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Marathon gamer sets record for longest run on a single quarter: 85 hours

Owen S. Good is a longtime veteran of video games writing, well known for his coverage of sports and racing games.

The games may be more than 30 years old but the hardcore record-hunters of the classic arcade gaming scene still find new marks to shoot for. And John Salter now has two world records to his name.

Salter, of Oakland, Ohio, played 1980's Armor Attack (pictured) for 85 hours, 16 minutes on a single credit, reports Patrick Scott Patterson. Salter's time beat the old mark of 84 hours, 48 minutes, which George Leutz set on a single credit with Q*Bert in early 2013.

In playing that long, Salter also racked up a score of 2,211,990, which beats Armor Attack's previous world record of 2,009,000—- a record that had stood since Sept. 25, 1982.

Salter began play on Wednesday morning and ended yesterday. Eighty-five hours is more than three days straight, and Salter did not take it on without sleep. His play allowed him to build up huge reserves of extra lives, and he would let them be killed off as he took short naps every eight to 12 hours, before resuming. And yes, he also got up to use the bathroom.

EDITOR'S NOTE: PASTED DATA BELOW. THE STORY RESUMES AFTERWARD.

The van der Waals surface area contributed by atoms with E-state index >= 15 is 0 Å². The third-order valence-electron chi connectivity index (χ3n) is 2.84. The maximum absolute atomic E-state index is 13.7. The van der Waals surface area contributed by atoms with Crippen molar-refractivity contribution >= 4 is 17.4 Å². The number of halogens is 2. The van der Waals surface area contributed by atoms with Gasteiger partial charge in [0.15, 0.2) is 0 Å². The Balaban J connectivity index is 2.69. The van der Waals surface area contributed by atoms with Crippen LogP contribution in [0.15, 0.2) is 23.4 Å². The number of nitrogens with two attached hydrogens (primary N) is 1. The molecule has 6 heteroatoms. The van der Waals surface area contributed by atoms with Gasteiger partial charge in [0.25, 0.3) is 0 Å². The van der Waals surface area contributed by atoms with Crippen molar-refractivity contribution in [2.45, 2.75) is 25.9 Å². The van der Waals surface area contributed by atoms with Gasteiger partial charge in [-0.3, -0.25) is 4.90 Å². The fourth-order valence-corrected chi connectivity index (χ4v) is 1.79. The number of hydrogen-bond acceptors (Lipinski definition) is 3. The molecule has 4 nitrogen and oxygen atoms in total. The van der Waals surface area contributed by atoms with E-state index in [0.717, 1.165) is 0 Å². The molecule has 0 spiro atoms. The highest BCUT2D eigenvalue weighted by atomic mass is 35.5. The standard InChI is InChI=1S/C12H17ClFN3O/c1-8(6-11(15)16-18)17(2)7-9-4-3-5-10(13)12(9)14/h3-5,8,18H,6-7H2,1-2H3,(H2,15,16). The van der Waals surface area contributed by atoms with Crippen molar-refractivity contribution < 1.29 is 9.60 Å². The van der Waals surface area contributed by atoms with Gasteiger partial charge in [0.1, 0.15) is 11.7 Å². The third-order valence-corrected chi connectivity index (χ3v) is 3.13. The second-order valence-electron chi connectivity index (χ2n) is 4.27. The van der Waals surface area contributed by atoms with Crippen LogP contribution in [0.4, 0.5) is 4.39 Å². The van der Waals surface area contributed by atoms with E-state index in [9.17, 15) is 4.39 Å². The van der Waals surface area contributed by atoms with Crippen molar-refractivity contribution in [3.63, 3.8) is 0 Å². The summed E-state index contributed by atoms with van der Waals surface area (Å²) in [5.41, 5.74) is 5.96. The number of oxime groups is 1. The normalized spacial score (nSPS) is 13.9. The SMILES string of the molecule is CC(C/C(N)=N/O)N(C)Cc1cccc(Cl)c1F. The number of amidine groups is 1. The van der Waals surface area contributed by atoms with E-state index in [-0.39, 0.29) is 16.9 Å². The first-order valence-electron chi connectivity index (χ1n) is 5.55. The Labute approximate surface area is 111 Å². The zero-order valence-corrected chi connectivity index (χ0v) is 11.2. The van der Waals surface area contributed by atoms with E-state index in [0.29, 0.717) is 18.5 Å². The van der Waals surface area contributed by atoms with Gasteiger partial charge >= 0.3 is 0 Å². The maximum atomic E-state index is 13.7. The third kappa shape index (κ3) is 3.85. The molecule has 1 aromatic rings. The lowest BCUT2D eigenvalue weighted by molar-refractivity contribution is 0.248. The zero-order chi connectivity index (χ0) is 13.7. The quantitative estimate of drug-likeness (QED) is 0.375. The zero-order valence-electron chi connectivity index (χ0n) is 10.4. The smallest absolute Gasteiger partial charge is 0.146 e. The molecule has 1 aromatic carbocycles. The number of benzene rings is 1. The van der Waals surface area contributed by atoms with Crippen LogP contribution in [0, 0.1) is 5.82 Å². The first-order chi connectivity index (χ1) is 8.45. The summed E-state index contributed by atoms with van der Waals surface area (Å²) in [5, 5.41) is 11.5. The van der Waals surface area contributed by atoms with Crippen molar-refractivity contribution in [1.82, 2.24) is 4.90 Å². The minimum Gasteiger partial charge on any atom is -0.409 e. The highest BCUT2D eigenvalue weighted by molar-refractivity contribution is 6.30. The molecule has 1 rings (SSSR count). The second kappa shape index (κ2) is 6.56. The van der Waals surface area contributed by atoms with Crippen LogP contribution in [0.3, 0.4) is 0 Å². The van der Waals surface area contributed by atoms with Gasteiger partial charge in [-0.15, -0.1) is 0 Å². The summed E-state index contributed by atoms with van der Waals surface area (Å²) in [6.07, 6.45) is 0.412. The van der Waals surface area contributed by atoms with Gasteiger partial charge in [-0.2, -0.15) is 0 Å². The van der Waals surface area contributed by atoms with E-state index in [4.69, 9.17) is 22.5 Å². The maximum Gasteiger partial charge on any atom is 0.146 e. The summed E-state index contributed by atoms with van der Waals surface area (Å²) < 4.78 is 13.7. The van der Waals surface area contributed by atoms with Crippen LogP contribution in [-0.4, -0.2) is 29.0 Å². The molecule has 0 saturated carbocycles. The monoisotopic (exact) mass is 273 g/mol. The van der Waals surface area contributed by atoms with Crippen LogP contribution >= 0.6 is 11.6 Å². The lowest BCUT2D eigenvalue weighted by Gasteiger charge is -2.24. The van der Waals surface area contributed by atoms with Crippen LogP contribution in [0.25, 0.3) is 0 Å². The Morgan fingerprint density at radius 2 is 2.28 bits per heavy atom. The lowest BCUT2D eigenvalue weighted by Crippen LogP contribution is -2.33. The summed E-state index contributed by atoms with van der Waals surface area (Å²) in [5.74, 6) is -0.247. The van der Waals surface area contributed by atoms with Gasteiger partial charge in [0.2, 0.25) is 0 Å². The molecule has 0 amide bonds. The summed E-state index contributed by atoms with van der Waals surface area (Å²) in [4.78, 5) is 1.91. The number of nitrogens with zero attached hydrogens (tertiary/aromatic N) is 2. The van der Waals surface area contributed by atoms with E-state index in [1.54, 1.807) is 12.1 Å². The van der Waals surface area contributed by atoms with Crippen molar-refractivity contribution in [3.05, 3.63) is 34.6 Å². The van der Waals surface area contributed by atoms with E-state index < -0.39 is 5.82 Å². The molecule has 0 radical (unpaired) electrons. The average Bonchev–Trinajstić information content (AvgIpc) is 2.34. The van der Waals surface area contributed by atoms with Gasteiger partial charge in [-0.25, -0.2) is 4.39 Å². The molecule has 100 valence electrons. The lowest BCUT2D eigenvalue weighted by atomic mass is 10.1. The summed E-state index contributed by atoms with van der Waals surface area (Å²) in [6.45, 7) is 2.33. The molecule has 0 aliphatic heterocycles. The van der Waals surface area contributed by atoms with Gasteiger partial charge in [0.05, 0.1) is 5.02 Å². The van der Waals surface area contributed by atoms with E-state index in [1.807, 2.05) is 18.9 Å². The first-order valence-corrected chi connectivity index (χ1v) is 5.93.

Leutz's endurance record was set in pursuit of the high score in Q*Bert, and it took him four tries to set the mark - including one attempt that ended when someone kicked a power cord elsewhere in the arcade and the surge reset his machine. On Feb. 18, 2013, Leutz finished his 84:48 run, amassing a score of 37,163,080 to topple the Q*Bert all-time high score by more than 4 million.

Salter also had a run at Armor Attack's record scuttled by a malfunction. In Denver last November, his run ended when a button stopped working after more than a million points had been scored.

Recently, Victor Sandberg of Sweden attempted to play Missile Command for 100 hours on a single credit, but his run ended at 71 hours and 41 minutes due to fatigue.

Armor Attack was a vector-graphics game (with a monitor overlay) made by Cinematronics. It was entirely button-controlled — no joystick.

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